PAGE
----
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Posted by Wes von Papinešu on July 25, 2002 at 14:21:15:
THE PRESS (Atlantic City, New Jersey) 25 July 02 Now we hear the snakeís side of story (Jack Kaskey)
The story of a man and dog bitten by a venomous snake is taking more twists than a coiled rattler.
George Davidson was bitten by a timber rattlesnake Sunday, but not while trying to save his dog from the reptile - at least according the dog's true owner.
John Nogalo stepped forward Wednesday to say it was his dog, Tucker, that was bitten by a rattler Sunday afternoon at Lake Oswego in Bass River Township, Burlington County.
Nogalo, 46, of Lacey Township in Ocean County, doesn't even know Davidson. But he was there when Davidson was bitten by the snake - which is listed by that state as an endangered species - apparently while trying to capture it.
Davidson, 38, of Audubon Park, Camden County, remained in the intensive care unit of Cooper Health System in Camden on Wednesday.
The snake emerged at about 2:45 Sunday when Nogalo was in the lake about 5 feet from shore, throwing retrieving dummies for Tucker to fetch. Tucker is a 10-month-old black Labrador retriever that Nogalo is training to be a bird dog.
At one point, the Lab swam for what appeared to be a dead fish, rather than the dummy. It was the rattlesnake.
"He bit it and flung it, and then came back in," Nogalo recalled.
He told his dog to go back out and get the dummy.
"I didn't realize anything was wrong," Nogalo said. "Then I saw it was a snake. I noticed a rattle on the end of it."
Tucker started shaking terribly and closing his eyes. Nogalo threw a towel over him, thinking he may be going into shock.
A man in a kayak called out that there was snake in the water. Two men on shore identified it as "a pine rattler," Nogalo said.
"They got a bucket and a scoop net, and they went after it," he said.
Nogalo didn't see what happened next, because he was making arrangements to take his dog to an emergency veterinarian in Lakewood.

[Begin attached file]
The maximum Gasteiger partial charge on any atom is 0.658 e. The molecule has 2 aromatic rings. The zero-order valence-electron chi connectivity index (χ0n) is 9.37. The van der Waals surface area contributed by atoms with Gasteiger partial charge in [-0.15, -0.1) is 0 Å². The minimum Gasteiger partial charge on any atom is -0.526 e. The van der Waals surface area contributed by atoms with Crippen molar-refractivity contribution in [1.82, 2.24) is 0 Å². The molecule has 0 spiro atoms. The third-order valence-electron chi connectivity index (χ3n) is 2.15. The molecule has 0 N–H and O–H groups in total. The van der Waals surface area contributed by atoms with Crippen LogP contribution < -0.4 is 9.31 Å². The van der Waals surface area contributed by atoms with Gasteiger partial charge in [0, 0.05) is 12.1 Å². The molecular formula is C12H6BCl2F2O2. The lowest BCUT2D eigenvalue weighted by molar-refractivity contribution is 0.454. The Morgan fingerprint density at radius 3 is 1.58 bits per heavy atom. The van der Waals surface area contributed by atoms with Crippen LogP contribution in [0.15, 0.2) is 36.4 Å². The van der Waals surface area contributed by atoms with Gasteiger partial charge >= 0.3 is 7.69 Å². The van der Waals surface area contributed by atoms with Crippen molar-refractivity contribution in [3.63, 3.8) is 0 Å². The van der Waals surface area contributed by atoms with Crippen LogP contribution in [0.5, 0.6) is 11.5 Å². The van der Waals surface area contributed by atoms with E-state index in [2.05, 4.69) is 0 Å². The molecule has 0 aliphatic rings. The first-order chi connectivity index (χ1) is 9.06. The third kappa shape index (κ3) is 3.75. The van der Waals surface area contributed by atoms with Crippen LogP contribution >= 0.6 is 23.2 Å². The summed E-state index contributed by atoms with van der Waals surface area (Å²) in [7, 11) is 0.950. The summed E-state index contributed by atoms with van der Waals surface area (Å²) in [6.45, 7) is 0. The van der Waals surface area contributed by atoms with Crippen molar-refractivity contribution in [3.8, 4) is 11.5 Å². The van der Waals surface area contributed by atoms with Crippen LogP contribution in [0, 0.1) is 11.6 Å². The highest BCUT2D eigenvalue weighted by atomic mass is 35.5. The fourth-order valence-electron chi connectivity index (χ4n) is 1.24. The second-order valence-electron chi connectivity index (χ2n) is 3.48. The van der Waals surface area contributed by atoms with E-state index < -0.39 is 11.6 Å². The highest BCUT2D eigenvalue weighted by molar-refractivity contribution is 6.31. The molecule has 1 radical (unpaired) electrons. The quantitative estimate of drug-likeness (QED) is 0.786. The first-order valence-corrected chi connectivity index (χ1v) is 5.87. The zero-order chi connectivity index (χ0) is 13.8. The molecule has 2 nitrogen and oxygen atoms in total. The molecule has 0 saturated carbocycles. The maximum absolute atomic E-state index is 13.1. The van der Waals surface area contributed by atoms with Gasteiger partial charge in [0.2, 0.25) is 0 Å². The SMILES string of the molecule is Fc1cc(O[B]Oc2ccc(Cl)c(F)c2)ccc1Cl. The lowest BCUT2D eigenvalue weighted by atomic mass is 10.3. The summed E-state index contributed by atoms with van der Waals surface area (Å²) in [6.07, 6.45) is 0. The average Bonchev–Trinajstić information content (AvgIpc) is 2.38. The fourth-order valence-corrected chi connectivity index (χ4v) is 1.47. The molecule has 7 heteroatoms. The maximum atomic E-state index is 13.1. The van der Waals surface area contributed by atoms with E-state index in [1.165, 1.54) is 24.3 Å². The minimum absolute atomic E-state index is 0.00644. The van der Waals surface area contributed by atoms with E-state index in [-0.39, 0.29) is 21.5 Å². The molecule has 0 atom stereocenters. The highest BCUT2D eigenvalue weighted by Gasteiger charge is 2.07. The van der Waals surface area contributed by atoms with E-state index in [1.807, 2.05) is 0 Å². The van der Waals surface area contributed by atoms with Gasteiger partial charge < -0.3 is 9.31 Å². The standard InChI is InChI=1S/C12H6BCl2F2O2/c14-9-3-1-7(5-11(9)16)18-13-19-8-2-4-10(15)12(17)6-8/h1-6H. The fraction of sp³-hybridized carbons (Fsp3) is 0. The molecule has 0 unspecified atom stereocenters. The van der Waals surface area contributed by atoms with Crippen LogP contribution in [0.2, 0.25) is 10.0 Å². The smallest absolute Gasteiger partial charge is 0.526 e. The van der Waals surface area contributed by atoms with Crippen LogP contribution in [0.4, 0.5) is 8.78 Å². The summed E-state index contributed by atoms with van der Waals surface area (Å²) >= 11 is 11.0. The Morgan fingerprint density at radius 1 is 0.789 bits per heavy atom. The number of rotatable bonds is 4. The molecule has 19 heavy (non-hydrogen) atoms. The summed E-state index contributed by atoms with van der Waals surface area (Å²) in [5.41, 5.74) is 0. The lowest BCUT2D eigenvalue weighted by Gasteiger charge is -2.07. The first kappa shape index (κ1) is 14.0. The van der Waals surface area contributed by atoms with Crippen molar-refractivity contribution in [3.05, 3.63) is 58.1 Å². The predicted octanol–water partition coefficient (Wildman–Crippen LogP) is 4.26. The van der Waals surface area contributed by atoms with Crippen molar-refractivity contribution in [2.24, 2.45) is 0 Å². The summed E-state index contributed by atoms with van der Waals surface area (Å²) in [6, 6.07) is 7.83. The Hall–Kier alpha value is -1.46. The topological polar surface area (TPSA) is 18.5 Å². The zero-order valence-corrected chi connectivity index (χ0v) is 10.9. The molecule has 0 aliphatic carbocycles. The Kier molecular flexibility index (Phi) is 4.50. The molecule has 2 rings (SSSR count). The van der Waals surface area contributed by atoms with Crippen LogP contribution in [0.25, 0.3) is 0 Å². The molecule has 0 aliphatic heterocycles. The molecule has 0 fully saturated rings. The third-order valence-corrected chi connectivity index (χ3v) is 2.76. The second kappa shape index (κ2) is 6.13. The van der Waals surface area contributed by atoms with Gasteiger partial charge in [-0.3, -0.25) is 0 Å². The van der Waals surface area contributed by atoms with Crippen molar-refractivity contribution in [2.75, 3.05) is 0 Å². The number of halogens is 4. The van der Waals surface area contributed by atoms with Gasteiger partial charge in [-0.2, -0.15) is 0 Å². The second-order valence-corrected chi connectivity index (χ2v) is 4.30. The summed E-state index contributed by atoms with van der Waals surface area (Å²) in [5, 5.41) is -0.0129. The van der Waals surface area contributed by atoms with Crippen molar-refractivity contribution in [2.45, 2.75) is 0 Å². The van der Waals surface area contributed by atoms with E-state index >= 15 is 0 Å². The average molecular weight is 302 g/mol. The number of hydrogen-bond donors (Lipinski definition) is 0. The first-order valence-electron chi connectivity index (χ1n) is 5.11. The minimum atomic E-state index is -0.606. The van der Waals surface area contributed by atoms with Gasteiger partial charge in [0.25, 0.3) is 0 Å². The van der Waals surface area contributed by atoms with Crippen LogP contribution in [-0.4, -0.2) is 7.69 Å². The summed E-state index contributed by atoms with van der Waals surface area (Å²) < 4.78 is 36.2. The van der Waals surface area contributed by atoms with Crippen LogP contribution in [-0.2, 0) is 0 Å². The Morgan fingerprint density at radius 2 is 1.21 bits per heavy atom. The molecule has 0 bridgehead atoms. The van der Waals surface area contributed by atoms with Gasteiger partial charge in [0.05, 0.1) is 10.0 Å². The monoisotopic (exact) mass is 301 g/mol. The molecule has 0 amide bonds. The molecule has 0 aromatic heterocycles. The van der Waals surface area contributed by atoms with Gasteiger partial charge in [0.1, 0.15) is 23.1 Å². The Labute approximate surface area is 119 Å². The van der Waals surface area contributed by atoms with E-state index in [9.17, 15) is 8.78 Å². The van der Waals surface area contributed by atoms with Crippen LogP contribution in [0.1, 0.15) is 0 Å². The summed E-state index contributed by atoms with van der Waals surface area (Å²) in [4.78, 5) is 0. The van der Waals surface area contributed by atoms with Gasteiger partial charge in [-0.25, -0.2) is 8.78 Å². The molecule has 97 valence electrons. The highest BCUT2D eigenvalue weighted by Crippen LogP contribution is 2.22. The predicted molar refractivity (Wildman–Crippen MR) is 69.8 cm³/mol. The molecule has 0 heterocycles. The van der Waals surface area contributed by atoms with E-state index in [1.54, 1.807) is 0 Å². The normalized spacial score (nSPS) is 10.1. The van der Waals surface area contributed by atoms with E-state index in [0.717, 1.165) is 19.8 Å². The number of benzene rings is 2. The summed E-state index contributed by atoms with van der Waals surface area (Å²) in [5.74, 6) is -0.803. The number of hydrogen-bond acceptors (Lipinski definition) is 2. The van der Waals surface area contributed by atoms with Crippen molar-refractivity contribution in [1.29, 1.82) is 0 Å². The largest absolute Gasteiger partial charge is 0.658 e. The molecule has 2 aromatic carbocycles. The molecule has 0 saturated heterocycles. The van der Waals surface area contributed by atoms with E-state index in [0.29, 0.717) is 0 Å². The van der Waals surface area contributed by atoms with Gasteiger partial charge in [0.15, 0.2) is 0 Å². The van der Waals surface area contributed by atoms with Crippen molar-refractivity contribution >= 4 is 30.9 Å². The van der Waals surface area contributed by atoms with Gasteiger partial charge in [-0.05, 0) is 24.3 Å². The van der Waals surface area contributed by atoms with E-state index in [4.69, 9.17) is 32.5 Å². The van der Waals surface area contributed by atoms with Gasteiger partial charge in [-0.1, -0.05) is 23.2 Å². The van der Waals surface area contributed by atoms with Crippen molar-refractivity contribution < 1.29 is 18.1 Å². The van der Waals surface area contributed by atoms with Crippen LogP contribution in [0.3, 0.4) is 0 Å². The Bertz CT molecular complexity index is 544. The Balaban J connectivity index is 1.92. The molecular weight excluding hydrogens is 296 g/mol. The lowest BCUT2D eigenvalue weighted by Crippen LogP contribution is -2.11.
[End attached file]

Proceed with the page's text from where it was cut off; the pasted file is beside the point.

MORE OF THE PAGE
"He was lethargic and kept closing his eyes," Nogalo said.
Before he packed his dog and his 9-year-old daughter, Katy, in the car, he heard that a man had been bitten trying to catch the rattler.
It was Davidson, still standing and sucking on his finger.
"I asked him, 'Are you OK? You better get to the hospital.' "
Before the Green Bank Rescue Squad could arrive, Nogalo was heading to the vet. He talked to his dog the whole ride, trying to keep him awake.
Without the dog and its owner there, a different story made its way into the report filed by rangers at Wharton State Forest. Chief Ranger Greg Langan said Tuesday that Davidson was bitten trying to pull a rattler off his dog, not while trying to catch the snake.
Langan was not in his office Wednesday, but a spokesman for the state Department of Environmental Protection said the new story would be forwarded to law enforcement.
DEP spokesman Al Ivany said it's not clear whether Davidson was trying to collect the snake to help identify it for the dog owner or for more nefarious reasons.
Collecting wildlife - particularly an endangered species such as the timber rattlesnake - is illegal without a permit in New Jersey.
Unlike Davidson, the snake and the dog were doing fine Wednesday.
The Lakewood vet didn't treat Tucker for the rattlesnake bite, because he told Nogalo there are no poisonous snakes in New Jersey. Nevertheless, Tucker responded well to the antibiotics and other drugs the vet injected.
The dog's face was swollen Monday morning and he had a baseball-sized lump under his mouth. But the swelling was mostly gone by Wednesday and Tucker was running around the house and eating again.
As for the snake, Ivany said that the DEP's Endangered and Nongame Species Program has it in its Clinton office.
"Generally, in situations like this, the snake would be re-released," Ivany said, explaining that snakes don't bite unless provoked.
As for why the dog has recovered and Davidson has not, one Pinelands naturalist offered an explanation: Rattlesnakes can control how much venom they release, depending on the threat's severity, said Russell Juelg of the Pinelands Preservation Alliance.
"When the dog went to grab it, the snake responded in self defense and gave a little bite," Juelg suggested.
When two men came after it with nets and buckets, it probably frightened the snake much more.
"It probably felt its life was in danger and so (the snake) decided to let him have it with everything he had," Juelg said.
Rattlesnake bites deliver a toxic soup through their hollow fangs that includes a fast-acting neurotoxin and a chemical that destroys blood cells.
Davidson initially was treated at Kessler Memorial Hospital in Hammonton, but did not respond well to antivenin. Juelg said he knows one man in whom the antivenin triggered an anaphylactic reaction, nearly cutting off his ability to breathe.
No one in recent years is known to have died from a timber rattlesnake bite in New Jersey, officials say.